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Who are James Mitchell and Bruce Jessen? Evidently the Senate Armed Service Committee is very eager to learn more about Mitchell and Jessen and the role they played in the development of torture techniques for the Department of Defense and the Central Intelligence Agency. The word is that a contract was issued out of the office of Undersecretary for Intelligence Stephen Cambone, and the charge was to study the SEALs’ SERE program and extract from it a series of interrogation techniques for use on high-value detainees. Since the SERE program was designed to train special operations personnel to resist techniques used by the Soviets, the project apparently entailed extracting and using those very techniques.
Mark Benjamin reports at Salon:
Mitchell and Jessen have worked as contractors for the CIA since 9/11. Both were previously affiliated with the military’s SERE program, which at its main school at Fort Bragg puts elite special operations forces through brutal mock interrogations, from sensory deprivation to simulated drowning. A previously classified report by the Defense Department’s inspector general, made public last month, revealed in vivid detail how the military — in flat contradiction to previous denials — used SERE as a basis for interrogating suspected al-Qaida prisoners at Guantánamo Bay, and later in Iraq and Afghanistan. Moreover, the involvement of the CIA, which was secretly granted broad authority by President Bush days after 9/11 to target terrorists worldwide, suggests that both the military and the spy agency were following a policy approved by senior Bush administration officials.
Close coordination between the CIA and the Pentagon is referred to in military lingo as “jointness.” A retired high-level military official, familiar with the detainee abuse scandals, confirmed that such “jointness” requires orchestration at the top levels of government. “This says that somebody is acting as a bridge between the CIA and the Defense Department,” he said, “because you’ve got the [CIA] side and the military side, and they are collaborating.” Human-rights expert Scott Horton, who chairs the International Law Committee at the New York City Bar Association, also says that the cross-agency coordination “reflects the fact that the decision to introduce and develop these methods was made at a very high level.”
Benjamin also notes the developing body of evidence concerning collaboration between psychologists and the torture program. A large group of psychologists have demanded the initiation of disciplinary action against R. Scott Shumate, identified as a CIA psychologist deeply involved in the torture program. A letter making this demand was delivered to the president of the American Psychological Association today.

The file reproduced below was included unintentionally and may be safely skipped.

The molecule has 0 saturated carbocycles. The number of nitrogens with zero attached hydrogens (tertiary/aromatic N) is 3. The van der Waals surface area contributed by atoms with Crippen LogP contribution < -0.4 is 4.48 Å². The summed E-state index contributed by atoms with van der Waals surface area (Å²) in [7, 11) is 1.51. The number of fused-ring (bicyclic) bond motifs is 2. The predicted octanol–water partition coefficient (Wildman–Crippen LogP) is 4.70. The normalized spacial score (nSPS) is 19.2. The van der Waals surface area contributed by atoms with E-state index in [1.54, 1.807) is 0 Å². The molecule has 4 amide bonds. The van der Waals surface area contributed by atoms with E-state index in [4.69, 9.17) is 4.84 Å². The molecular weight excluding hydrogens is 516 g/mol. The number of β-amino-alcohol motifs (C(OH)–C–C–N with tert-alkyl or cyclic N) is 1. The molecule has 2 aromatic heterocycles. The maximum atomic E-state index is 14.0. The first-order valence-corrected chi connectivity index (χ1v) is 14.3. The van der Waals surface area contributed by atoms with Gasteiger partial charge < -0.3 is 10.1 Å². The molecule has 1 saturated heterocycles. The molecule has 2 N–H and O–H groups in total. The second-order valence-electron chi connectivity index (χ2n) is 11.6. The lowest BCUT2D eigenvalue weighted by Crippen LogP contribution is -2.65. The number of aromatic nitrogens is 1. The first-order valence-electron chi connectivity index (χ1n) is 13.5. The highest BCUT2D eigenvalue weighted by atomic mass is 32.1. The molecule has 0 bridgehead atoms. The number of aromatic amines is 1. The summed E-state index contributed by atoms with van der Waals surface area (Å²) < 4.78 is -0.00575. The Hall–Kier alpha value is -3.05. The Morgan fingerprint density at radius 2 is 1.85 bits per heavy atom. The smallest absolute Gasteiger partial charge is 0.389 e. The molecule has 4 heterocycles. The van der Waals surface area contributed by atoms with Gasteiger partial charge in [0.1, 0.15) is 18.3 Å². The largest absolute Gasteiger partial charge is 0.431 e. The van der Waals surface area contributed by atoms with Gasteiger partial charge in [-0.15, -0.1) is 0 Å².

Two major additional articles on this subject will appear in the next few days. Slowly, we’re getting to the bottom of this story. We’re learning who the torture plotters were, who made the policies that enable them, and who betrayed their oaths as health care professionals to support them. The next step will be proper legal accountability, because much of this conduct is felonious.
More from Scott Horton:
Conversation — March 30, 2016, 3:44 pm
Joseph Hickman discusses his new book, The Burn Pits, which tells the story of thousands of U.S. soldiers who, after returning from Iraq and Afghanistan, have developed rare cancers and respiratory diseases.
Freddie Gray’s relatives arrived for the trial in the afternoon, after the prep-school kids had left. By their dress, they seemed to have just gotten off work in the medical and clerical fields. The family did not appear at ease in the courtroom. They winced and dropped their heads as William Porter and his fellow officer Zachary Novak testified to opening the doors of their police van last April and finding Freddie paralyzed, unresponsive, with mucus pooling at his mouth and nose. Four women and one man mournfully listened as the officers described needing to get gloves before they could touch him.
The first of six Baltimore police officers to be brought before the court for their treatment of Freddie Gray, a black twenty-five-year-old whose death in their custody was the immediate cause of the city’s uprising last spring, William Porter is young, black, and on trial. Here in this courtroom, in this city, in this nation, race and the future seem so intertwined as to be the same thing.
Number of Turkish college students detained in the last year for requesting Kurdish-language classes:
Turkey was funding a search for Suleiman the Magnificent’s heart.
A former prison in Philadelphia that has served as a horror-movie set was being prepared as a detention center for protesters arrested at the upcoming Democratic National Convention, and presumptive Republican presidential nominee Donald Trump fired his campaign manager.
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“Matt was happy enough to sustain himself on the detritus of a world he saw as careening toward self-destruction, and equally happy to scam a government he despised. 'I’m glad everyone’s so wasteful,' he told me. 'It supports my lifestyle.'”